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dimreepr

Planets aren't alive

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1 minute ago, taeto said:

It is because it is the same ecosystem.

Is it?

It might be part of closed system, but it certainly isn't the same ecosystem. 

Do bee's need humans?

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11 minutes ago, dimreepr said:

Do bee's need humans?

Maybe not. But since human activity affects the living conditions of bees, it is fair to declare that we do live in ecosystems that are interconnected. Depending on whichever loose definition (here we go again) of what you consider to be an ecosystem, you decide whether the quantity of interconnectivity is enough to deem our ecosystems completely fused or just weakly interconnected.  

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6 minutes ago, taeto said:

Maybe not. But since human activity affects the living conditions of bees, it is fair to declare that we do live in ecosystems that are interconnected. Depending on whichever loose definition (here we go again) of what you consider to be an ecosystem, you decide whether the quantity of interconnectivity is enough to deem our ecosystems completely fused or just weakly interconnected.

So, not the same???

There are ecosystems on this planet that are entirely removed from both humans and bees, they mostly live underground/water...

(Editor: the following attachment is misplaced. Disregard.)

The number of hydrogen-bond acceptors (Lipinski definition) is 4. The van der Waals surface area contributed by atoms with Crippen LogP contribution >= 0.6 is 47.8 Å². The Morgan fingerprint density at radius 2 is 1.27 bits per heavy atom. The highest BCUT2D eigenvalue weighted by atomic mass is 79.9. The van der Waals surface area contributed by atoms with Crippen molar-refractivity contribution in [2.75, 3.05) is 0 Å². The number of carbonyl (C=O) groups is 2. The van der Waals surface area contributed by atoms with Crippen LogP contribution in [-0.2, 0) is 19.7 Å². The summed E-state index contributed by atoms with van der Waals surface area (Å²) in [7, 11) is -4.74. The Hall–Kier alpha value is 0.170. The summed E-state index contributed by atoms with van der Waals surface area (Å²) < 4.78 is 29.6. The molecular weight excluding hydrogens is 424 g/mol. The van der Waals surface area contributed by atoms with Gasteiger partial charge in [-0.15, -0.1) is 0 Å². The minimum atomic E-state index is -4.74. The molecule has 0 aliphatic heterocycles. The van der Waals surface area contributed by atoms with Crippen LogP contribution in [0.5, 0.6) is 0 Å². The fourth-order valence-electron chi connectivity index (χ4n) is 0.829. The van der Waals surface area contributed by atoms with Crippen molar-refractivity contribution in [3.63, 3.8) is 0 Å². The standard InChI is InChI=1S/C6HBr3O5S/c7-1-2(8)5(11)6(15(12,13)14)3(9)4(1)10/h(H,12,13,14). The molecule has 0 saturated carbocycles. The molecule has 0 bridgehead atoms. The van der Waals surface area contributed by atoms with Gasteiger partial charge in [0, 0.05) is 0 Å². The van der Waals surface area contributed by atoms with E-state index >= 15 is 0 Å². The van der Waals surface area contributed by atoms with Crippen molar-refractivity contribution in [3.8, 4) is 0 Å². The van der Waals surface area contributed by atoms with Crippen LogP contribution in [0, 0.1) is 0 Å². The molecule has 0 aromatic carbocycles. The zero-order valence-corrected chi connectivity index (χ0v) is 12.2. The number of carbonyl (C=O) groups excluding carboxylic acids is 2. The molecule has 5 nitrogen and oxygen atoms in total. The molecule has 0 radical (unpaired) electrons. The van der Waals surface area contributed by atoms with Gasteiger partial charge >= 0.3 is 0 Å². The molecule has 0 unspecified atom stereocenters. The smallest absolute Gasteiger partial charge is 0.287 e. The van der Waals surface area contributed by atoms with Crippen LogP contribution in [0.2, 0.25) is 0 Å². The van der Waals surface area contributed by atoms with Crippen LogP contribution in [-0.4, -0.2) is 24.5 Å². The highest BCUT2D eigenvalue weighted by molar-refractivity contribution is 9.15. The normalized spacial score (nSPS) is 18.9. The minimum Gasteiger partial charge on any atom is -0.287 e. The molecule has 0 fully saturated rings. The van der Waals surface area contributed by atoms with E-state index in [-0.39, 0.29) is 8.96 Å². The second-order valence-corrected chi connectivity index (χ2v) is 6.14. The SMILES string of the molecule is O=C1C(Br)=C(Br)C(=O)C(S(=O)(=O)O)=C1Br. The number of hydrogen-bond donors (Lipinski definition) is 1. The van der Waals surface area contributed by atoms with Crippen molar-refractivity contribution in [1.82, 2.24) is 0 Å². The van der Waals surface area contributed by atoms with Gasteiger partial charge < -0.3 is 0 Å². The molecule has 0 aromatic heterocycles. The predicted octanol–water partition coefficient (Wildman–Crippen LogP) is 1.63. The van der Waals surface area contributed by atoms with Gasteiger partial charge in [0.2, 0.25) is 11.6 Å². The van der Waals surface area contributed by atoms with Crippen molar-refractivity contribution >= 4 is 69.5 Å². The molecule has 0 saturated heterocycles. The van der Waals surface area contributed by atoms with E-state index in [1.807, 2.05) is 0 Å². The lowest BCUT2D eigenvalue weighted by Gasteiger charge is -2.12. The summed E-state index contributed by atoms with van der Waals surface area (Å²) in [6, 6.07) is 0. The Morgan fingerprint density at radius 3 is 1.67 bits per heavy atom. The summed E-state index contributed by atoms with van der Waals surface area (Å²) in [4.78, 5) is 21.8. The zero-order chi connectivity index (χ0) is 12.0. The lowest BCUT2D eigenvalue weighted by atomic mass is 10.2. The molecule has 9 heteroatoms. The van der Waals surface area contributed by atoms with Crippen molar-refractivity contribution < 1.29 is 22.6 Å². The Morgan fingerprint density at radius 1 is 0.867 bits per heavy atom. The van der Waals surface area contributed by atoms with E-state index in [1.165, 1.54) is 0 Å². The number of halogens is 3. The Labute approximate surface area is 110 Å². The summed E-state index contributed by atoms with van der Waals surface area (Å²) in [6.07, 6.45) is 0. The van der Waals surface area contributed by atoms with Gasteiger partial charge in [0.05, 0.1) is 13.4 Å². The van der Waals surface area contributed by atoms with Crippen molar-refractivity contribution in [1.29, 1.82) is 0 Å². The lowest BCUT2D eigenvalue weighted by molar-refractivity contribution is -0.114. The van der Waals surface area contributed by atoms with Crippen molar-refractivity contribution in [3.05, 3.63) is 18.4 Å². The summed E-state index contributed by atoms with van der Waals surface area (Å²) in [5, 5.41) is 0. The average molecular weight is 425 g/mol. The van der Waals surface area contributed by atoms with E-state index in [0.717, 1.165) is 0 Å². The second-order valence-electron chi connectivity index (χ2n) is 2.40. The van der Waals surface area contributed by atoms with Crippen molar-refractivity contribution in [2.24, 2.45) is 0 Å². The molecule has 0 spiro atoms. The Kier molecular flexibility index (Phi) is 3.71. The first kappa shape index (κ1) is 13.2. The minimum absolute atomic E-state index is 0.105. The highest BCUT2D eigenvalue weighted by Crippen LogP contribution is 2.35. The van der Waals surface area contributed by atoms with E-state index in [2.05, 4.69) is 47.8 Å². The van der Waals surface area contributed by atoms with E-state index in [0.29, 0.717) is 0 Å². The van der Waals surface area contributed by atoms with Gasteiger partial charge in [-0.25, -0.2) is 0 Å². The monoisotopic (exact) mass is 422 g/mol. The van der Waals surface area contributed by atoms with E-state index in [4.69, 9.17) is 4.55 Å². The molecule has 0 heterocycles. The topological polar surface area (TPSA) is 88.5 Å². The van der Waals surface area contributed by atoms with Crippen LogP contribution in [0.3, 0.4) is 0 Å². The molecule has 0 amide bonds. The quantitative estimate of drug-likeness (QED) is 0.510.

Edited by dimreepr

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Maybe, before continuing going round 'n round with this dance, we should look into a common ( or scientifically accepted ) definition for 'alive'.

Then we could all 'see', and could describe the elephant as a whole.
( referring to the blind men describing an elephant )
 

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8 minutes ago, MigL said:

Maybe, before continuing going round 'n round with this dance, we should look into a common ( or scientifically accepted ) definition for 'alive'.

Then we could all 'see', and could describe the elephant as a whole.
( referring to the blind men describing an elephant )
 

Is the elephant, in the room, alive? Or just an interpretation of life via what we think we see?

Edited by dimreepr

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16 minutes ago, dimreepr said:

So, not the same???

There are ecosystems on this planet that are entirely removed from both humans and bees, they mostly live underground/water...